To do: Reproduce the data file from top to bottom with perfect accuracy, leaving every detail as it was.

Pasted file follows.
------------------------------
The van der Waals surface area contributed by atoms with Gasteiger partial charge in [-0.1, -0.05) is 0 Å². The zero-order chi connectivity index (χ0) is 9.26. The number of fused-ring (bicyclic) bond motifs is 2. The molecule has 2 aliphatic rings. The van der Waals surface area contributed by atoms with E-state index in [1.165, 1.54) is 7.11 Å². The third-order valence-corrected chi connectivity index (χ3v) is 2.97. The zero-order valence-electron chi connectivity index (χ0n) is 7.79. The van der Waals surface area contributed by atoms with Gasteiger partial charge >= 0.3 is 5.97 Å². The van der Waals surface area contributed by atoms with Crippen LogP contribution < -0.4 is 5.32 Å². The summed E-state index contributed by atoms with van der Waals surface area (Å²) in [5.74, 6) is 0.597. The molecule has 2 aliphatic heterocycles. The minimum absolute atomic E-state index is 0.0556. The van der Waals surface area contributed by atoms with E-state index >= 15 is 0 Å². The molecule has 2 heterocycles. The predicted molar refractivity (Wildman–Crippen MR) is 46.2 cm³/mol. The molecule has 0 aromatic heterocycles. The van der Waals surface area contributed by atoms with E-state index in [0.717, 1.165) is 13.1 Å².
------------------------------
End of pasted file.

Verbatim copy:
The van der Waals surface area contributed by atoms with Gasteiger partial charge in [-0.1, -0.05) is 0 Å². The zero-order chi connectivity index (χ0) is 9.26. The number of fused-ring (bicyclic) bond motifs is 2. The molecule has 2 aliphatic rings. The van der Waals surface area contributed by atoms with E-state index in [1.165, 1.54) is 7.11 Å². The third-order valence-corrected chi connectivity index (χ3v) is 2.97. The zero-order valence-electron chi connectivity index (χ0n) is 7.79. The van der Waals surface area contributed by atoms with Gasteiger partial charge >= 0.3 is 5.97 Å². The van der Waals surface area contributed by atoms with Crippen LogP contribution < -0.4 is 5.32 Å². The summed E-state index contributed by atoms with van der Waals surface area (Å²) in [5.74, 6) is 0.597. The molecule has 2 aliphatic heterocycles. The minimum absolute atomic E-state index is 0.0556. The van der Waals surface area contributed by atoms with E-state index >= 15 is 0 Å². The molecule has 2 heterocycles. The predicted molar refractivity (Wildman–Crippen MR) is 46.2 cm³/mol. The molecule has 0 aromatic heterocycles. The van der Waals surface area contributed by atoms with E-state index in [0.717, 1.165) is 13.1 Å².